The Last Mortal BondThe Last Mortal Bond
Chronicle of the Unhewn Throne, Book 3
Brian Staveley
Tor Books
Release Date:  March 15, 2016
ISBN 978-0-7653-3642-2

With The Last Mortal Bond, author Brian Staveley closes the story of Adare, Kaden and Valyn, the three offspring of Sanlitun Malkeenian, former Emperor of the Annurian Empire.

Throughout the massive volumes of the Chronicle of the Unhewn Throne trilogy, we have seen these three – Kaden, the chosen successor, training in mental and physical discipline with an ascetic sect of monks in a remote mountain retreat; Valyn, recruited to be a Kettral, the consummate warriors who ride on great birds of war; and Adare, the keenly intelligent and sagacious sister who chafes at being relegated to the sidelines of the Empire due to nothing more than the consequence of her sex – grow, struggle, and respond to adversity in a huge story spilling across a timeline filled with conflict, conquest and warfare meant to bring death to the gods that chose the Malkeenian line to rule.

The unexpected death of their father affected each of the siblings in very different ways, but all three of them had their previous lives completely shattered.  Author Brian Staveley – in his debut effort, no less! – does a masterful job in ushering each of them through the amazing trials that they have to face; each character going from a place of stability and utter chaos, and then growing from it and moving on, only to be thrown back into the fray again… and again.  Yet the characters continue to develop (not always positively), continue to move (not always forward), and continue to push the story to a stunningly apt conclusion.

I will admit that after the second book of the series, The Providence of Fire, I was a bit worried.  While it was a distinctive and powerful novel, it captured great cruelty and often focused on pain and appalling barbarism.  Kudos to author Staveley for treating even these sordid subjects and giving them – at times – a nuance and perspective that made them no less horrific, but perhaps more manageable to the tender mind of the reader.  Still, I had to wonder, would The Last Mortal Bond be just as gruesome?

The answer is no, and yes.  When the action called for violence, bloodshed, and the confrontation of one’s own inner darkness, it was handled head-on, with no holds barred; in other words, what we’ve come to expect from this robust series.  However, there were fewer instances of this hardcore harshness being central to the narrative as in the previous book.  More often, the struggle erupts within the individual, to determine what is right and what is wrong rendered against its price, how far one can go in losing oneself for the greater good – if it is possible to even know what truly is for the greater good, and in accepting that darkness of the soul might be an inevitable outcome when striving against the gods.  And always, the perseverance to continue on against impossible odds.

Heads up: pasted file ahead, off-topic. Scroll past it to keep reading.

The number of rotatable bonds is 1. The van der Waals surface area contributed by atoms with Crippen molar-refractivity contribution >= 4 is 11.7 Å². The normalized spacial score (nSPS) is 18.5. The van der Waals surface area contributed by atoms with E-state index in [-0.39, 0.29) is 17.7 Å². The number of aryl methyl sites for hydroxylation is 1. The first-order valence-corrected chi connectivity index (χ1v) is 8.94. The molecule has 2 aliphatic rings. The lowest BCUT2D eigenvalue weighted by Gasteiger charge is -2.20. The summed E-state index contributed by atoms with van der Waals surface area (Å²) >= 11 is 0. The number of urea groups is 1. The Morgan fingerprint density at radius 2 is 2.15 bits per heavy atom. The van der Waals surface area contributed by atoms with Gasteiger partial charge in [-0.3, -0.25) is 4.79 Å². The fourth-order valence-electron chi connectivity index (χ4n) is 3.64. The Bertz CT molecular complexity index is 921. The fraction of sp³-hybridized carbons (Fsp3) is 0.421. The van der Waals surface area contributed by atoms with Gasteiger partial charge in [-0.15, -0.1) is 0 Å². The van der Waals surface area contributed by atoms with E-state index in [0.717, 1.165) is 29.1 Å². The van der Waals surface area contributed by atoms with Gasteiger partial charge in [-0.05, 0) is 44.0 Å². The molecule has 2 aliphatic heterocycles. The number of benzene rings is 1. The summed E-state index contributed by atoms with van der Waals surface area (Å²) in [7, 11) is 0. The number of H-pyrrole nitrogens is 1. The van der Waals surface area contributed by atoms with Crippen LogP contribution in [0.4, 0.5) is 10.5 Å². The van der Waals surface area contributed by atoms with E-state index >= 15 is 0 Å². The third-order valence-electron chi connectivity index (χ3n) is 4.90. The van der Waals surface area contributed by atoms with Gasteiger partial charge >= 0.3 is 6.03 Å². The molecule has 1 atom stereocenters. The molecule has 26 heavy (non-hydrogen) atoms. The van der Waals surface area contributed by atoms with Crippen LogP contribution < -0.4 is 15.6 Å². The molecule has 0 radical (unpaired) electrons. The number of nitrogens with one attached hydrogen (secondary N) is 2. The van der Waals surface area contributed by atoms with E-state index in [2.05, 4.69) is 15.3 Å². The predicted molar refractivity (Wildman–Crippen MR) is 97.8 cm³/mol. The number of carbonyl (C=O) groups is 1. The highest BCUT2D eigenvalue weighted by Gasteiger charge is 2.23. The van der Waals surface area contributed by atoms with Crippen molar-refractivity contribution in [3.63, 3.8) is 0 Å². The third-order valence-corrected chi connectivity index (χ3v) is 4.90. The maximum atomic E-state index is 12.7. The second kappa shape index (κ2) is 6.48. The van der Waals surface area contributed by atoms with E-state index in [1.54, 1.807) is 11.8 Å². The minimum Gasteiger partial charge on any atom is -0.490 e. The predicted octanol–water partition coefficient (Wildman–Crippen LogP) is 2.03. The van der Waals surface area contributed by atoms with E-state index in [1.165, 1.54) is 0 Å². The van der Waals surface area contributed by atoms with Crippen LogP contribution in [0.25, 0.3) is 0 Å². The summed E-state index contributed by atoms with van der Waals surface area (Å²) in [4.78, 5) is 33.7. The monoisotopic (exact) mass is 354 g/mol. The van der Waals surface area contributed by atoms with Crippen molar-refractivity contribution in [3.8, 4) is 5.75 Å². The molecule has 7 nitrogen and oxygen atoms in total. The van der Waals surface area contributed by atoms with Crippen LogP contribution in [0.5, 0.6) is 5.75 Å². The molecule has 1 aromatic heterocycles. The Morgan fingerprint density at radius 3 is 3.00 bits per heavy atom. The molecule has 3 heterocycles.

And it’s not just the three lead characters that have to face these trials.  There are a host of supporting characters that also at times take center stage, and their stories are just as taut and compelling.  In fact, I think my favorite character in the entire trilogy was fiery, red-headed Gwenna, the blunt, unsteady Kettral munitions specialist (part of Valyn’s “Wing”) who, through her own intense journey, bends without breaking, and ends up unknowingly becoming more than what she had ever hoped to achieve, not because she herself had the drive to become so but simply because there was no other option.

The third book in a any trilogy always labors under the need to close out the action of a sustained and multi-layered work, and this is perhaps where The Last Mortal Bond shines the brightest.  Employing both the slow burn and the quick flash to bring together and conclude all the shifting story lines, the final resolutions felt neither rushed nor plodding.  There were a few points dealing with character development that got a bit redundant, but given the gravity of the internal conflicts underway in these cases, they are a minor conceit.  While the ending – or rather, endings in a work this massive – may not all be deemed “satisfactory”, they are all appropriate and final.

The term “epic fantasy” evokes many specific notions, few of which can be applied to Brian Staveley’s Chronicle of the Unhewn Throne (no elves!).  Regardless, his trilogy – The Emperor’s Blades, The Providence of Fire, and now The Last Mortal Bond – is a fantasy steeped in sharp edges, deep developments, and world changing actions on par with the very best of the genre.  And it is epic.  Oh, is it epic.  And it’s very, very good, worthy of the time and the effort it takes to fully experience it.

~ Sharon Browning

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